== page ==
Where did you get stuck in the Nix ecosystem? Tell me your story

Wow this website is so helpful! Thanks for sharing, I wonder whether the Nix ecosystem will agree at some point to point to it instead of the official docs.

Being someone who has issues with discerning between useful work and waste of time, my point of view on Nix and NixOS is, at most, unreliable, as what I consider small hiccups are unbearable by most Real Engineers™, as @MattRixman calls them.

Therefore, I will say what an acquaintance of mine has said on the matter. He tried NixOS out because it was one of the few distros where a certain package was said to be working without major hindrances.

Although I spent hours reading various docs, I lost enthusiasm

And that’s a point that was brought up by many others, here.

Then I came to the conclusion that a declarative build is cool, but with too much overhead to manage

Yes, because we lack any sort of tooling that actually eases writing Nix, and the API documentation for NixOS is lacking at best. In addition, Nix as a language is kind of ugly, don’t you all think? I wish a working group existed to work just on making Nix a better language, as it definitely has room for improvement.

Home-manager and flakes explained like ****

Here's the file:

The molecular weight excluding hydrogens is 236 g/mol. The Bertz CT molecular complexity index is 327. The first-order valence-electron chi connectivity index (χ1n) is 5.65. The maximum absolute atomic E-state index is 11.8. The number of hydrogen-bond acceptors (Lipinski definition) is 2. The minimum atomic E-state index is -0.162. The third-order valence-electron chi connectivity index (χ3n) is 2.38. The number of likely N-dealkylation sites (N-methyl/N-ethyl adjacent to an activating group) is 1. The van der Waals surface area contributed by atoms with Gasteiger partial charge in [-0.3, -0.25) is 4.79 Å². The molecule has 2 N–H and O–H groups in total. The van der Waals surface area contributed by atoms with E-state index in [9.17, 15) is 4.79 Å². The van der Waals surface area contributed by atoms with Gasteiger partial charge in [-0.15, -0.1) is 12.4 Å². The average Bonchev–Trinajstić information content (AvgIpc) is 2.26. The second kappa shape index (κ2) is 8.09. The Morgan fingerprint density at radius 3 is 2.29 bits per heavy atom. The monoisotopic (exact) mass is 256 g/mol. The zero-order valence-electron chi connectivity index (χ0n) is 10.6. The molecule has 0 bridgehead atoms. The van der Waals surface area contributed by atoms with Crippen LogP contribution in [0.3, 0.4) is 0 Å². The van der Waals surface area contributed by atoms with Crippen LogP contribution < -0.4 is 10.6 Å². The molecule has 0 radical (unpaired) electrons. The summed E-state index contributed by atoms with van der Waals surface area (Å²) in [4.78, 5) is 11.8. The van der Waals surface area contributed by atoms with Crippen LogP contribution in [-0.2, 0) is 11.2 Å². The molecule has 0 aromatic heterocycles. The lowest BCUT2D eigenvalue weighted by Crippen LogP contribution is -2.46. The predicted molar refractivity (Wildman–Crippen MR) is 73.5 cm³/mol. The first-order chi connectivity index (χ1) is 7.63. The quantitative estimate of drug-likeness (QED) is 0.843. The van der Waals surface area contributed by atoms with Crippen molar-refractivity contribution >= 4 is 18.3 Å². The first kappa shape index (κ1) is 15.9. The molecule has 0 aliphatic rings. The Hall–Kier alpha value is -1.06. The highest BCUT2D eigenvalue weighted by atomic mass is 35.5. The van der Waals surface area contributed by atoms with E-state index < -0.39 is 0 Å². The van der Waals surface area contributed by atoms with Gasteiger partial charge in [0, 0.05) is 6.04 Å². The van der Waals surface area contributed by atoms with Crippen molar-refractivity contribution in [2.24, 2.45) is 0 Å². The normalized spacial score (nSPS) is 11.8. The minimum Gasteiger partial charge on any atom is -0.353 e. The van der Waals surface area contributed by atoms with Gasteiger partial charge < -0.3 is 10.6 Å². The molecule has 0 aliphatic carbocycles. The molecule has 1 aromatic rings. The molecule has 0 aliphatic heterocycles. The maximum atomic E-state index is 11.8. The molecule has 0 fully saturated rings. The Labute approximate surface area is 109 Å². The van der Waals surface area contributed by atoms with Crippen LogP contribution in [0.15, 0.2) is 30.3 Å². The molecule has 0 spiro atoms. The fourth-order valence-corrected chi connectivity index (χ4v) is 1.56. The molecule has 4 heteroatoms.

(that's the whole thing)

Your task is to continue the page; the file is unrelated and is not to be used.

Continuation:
And here we go again. Flakes need to happen, it seems that they are stagnating while absorbing huge amounts of developer energies. Maybe they don’t have to be perfect from day 1?

I lost it and now I’m playing ******* on Windows
Moral: Windows works and I’m tired of pretending it doesn’t

And that, folks, is how we lost not only a NixOS user, but a Linux user altogether.

I would like to add that we act as if everyone who uses Nix is either also part of the people who open issues or PRs on the Nixpkgs repo, browse this forum, or chat with us over at Matrix. That’s not true. Most of the people simply cannot be bothered. Some of us seem to be looking at Guix with admiration, but let’s not forget that that, too, is an incredibly niche system, especially if you factor in the complicated relationship that mainstream computer people seem to have with the foundation behind them.

So, where is our strength? What is it that we do better than our competitors? How do we march on to become the declarative package manager/distro of the future? Is there any exclusive functionality inherent to the way Nix handles things on which we can capitalize?


I thinked back and forth about shall I write or shall I not, and at the end I decided to just dump some random experiences and thoughts here.

  1. Even though I got the commit bit, there was basically no introduction about what the rules are. After having asked in the matrix, it boiled down to “apply common sense”
  2. I want to review and/or merge much more often, though whenever I decide to do some reviews I pick random ones from the first GH page and look at them. Any non-trivial PR is already commented on, and I do not have anything to add or am completely opposite opinion. Quite often I just let minor formatting issues slip, as I do not consider the PR the place to discuss that, especially as there is still no formally written formatting standard to apply.
  3. In general there is to much opinion and to little reasoning in reviews